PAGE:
What is special about working with Kurt is that when we get together to make music, there is a tremendous freedom about how our process might go. Each piece of music we have made together has started from a slightly different place: sometimes one of us brings a chord progression or chart to improvise over, sometimes a rhythmic motive. Kurt has written us through-composed music, and at times we have free-improvised using nothing more than sound and instinct, or as an auditory response to a text.  Whatever our starting point, we document our process and let each piece evolve until it is finds its own inner logic. It's a truly collaborative compositional process. Kurt is such an amazingly creative player, it inspires me every time. The track CURRENTly on the upcoming STRONG SAD album features Mondegreen in a piece that was written by both Kurt and myself. Kurt invented the organ “hook” and original harmonic framework for the piece, and I contributed structural ideas, and improvised the entire viola line. I am so immensely thankful for Kurt and how generously he shares his music and his creativity.


To hear the track CURRENTly:

To learn more about Kurt Knecht:

To preorder or support the STRONG SAD project:





Meet the Composers of STRONG SAD: A.J. McCaffrey by Jonah Sirota

Meet the Composers of STRONG SAD is an 8-part series looking at the artists who have contributed to my upcoming album. For more info about the project, and to pre-order the record:

STRONG SAD on Kickstarter


My friendship with A.J. McCaffrey started in college when we were roommates at Rice University.  Together, we D.J.-ed a radio show of classical new music on the Rice radio station, KTRU, at 7 AM on Saturday mornings (commitment!). A.J. became a close friend and someone with whom I could discuss all aspects of music. For my senior recital, I commissioned him and two other composers to write me new viola works. A.J.’s wonderful piece was called “Incorrect Memory” (or it might have been “Imperfect Memory,” I can’t quite recall…)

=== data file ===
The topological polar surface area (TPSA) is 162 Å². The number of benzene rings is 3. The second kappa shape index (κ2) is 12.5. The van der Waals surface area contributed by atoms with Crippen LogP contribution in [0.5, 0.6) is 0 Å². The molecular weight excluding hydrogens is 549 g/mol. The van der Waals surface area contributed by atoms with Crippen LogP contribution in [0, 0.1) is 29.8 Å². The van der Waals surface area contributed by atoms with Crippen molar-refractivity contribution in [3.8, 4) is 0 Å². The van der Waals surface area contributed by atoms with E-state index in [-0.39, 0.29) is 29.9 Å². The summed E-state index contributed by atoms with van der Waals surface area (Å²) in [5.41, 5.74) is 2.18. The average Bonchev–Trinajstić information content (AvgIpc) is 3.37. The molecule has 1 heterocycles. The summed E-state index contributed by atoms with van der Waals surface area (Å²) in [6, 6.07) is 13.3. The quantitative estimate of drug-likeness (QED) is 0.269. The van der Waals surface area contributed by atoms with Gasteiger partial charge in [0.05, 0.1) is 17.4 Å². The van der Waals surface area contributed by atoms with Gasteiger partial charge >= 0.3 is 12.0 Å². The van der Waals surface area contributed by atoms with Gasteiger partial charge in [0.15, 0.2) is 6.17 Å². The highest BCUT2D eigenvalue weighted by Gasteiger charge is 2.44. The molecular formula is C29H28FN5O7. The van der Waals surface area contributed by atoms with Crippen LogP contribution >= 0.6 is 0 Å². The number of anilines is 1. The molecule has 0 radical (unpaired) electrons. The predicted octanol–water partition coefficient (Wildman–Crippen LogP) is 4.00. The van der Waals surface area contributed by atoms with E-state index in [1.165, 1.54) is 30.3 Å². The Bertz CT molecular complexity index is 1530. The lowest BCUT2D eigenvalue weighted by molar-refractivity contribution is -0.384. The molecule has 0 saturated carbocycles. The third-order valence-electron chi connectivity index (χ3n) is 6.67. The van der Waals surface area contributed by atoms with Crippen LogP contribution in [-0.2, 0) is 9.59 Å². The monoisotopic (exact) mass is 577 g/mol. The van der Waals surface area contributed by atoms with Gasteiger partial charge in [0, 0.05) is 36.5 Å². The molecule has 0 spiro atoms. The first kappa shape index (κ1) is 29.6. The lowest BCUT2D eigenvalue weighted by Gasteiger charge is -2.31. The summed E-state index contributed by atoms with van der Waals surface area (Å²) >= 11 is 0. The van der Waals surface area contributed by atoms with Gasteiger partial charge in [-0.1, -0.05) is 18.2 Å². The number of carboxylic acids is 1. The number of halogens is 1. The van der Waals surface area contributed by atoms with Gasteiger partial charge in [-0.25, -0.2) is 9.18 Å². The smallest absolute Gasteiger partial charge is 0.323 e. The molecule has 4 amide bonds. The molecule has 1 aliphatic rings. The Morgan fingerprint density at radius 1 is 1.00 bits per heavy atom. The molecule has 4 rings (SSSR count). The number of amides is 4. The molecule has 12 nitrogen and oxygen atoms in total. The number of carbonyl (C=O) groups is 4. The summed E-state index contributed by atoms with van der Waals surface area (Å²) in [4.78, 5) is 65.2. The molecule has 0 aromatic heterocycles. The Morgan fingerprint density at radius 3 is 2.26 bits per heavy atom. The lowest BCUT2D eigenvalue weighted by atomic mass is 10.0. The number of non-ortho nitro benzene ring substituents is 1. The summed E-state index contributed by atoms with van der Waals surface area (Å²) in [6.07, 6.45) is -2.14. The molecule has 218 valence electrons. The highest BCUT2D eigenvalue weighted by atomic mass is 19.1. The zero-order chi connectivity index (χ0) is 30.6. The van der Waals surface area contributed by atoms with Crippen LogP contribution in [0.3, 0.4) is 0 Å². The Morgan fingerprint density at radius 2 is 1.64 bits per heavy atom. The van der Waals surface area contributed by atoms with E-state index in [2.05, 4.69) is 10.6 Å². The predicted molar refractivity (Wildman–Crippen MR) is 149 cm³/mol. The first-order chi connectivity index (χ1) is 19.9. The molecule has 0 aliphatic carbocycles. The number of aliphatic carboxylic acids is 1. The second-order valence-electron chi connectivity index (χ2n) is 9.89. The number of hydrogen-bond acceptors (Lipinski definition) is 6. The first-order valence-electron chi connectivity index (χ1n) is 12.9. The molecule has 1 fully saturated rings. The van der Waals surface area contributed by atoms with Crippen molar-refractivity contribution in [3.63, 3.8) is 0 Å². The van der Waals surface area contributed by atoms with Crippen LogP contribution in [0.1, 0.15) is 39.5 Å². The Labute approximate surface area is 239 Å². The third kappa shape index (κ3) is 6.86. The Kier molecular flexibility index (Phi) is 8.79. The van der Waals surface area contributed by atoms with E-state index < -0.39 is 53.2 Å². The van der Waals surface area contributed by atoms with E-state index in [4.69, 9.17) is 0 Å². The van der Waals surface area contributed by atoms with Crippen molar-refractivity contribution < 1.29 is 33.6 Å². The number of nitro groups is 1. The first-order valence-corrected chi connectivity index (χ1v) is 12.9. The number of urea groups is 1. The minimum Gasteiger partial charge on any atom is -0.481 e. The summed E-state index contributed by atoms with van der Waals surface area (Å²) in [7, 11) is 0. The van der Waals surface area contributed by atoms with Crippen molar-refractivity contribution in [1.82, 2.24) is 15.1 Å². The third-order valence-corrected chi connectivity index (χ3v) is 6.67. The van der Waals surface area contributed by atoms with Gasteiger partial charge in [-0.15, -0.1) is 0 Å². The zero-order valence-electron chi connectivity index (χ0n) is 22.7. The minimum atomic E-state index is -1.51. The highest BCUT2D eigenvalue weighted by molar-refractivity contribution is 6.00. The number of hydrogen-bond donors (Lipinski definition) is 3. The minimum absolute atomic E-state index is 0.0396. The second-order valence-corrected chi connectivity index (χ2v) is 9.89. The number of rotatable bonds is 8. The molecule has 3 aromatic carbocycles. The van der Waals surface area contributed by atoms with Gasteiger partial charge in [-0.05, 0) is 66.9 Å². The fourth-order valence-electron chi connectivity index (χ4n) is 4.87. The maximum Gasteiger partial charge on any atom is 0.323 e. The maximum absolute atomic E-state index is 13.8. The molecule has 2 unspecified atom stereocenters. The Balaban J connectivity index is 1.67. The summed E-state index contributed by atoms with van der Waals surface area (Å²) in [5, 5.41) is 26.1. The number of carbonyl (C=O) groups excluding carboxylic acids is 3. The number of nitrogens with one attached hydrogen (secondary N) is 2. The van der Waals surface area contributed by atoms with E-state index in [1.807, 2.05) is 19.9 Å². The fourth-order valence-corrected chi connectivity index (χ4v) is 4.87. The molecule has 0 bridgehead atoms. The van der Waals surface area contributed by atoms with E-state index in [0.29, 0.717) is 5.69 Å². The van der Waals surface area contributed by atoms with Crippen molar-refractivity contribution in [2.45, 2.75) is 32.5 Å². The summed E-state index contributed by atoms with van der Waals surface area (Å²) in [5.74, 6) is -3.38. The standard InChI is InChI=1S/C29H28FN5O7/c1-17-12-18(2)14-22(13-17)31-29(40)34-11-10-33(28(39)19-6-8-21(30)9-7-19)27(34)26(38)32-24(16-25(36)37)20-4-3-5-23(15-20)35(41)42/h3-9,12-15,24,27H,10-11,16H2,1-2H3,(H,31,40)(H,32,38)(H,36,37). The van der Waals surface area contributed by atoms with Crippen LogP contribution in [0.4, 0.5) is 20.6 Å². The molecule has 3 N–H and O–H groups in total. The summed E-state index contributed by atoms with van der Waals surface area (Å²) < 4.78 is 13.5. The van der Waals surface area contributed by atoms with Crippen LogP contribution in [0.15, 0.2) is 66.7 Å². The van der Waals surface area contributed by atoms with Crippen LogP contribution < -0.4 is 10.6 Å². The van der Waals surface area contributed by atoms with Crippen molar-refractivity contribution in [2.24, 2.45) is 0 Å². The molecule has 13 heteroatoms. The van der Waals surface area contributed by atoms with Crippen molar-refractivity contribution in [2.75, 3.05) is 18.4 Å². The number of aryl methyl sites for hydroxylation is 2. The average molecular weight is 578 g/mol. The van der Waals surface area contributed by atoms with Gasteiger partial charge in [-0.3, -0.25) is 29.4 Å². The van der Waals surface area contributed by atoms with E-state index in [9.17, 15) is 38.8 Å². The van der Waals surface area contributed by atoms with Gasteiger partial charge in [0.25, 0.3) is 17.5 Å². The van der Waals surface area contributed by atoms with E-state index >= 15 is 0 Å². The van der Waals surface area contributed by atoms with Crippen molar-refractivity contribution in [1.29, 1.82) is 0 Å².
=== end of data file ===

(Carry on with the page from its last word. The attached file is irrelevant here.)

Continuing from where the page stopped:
I am so excited to receive new music from him again, a full 20 years later. His viola and piano piece for the STRONG SAD project, “Here Come The Waterworks,” uses microtones--the sounds in between the notes on a piano—to express feelings about loss and healing that are hard to say with words. In his telling: “I came away wanting to write a piece that reflected some of my recent thoughts on the act of processing trauma. That is, I was not interested in depicting a traumatic or tragic event, but rather the rituals and gestures that one enacts in order to go through stressful or difficult emotions. I ended up thinking of the viola as a character that was trying to ‘re-learn’ speech or song.”

What I love about this piece (an excerpt of which is featured at the beginning of the Kickstarter project video for STRONG SAD), is that the microtones are used in exactly the place where they are needed, to recreate the feeling of being about to cry.  It is a stunning piece, and I feel honored to have recorded it for this record. Thank you, A.J.!

Here is an excerpt from A.J. McCaffrey’s orchestra piece “Motormouth,” played by the American Composer’s Orchestra at its Carnegie Hall premiere:

And for more about A.J.:



A joyous end and a new beginning by Jonah Sirota

Chiara Quartet performing from memory in Seoul, South Korea.

Chiara Quartet performing from memory in Seoul, South Korea.

This morning, the Chiara String Quartet, the ensemble that has represented my life in music for all of my professional career, made a momentous announcement concerning our future. After what will have been 18 years of playing together, we have decided to bring our full-time quartet career to a close at the end of the 2017-2018 season. We have made this decision in a spirit of immense gratitude and love for the group, and for one another as individuals. Playing in the Chiara Quartet has been a dream job. Working with this group of incredible, well-matched, fiercely democratic, and amazingly creative musicians brought me so many wonderful experiences and creative highs. I feel so lucky to have been given the opportunity to play with Rebecca, Hyeyung, and Greg, to perform for audiences of all kinds, in every kind of place we could imagine (from the MET museum to bars to soup kitchens), to memorize Bartok quartet cycles and play late Beethoven (for a living!), to commission and premiere music by some of the most incredible composers alive today, and to teach and coach incredible students through quartet residencies at UNL and Harvard, and in guest residencies around the world. The quartet's run has been a miracle, and I will hold it dear to me for the rest of my life.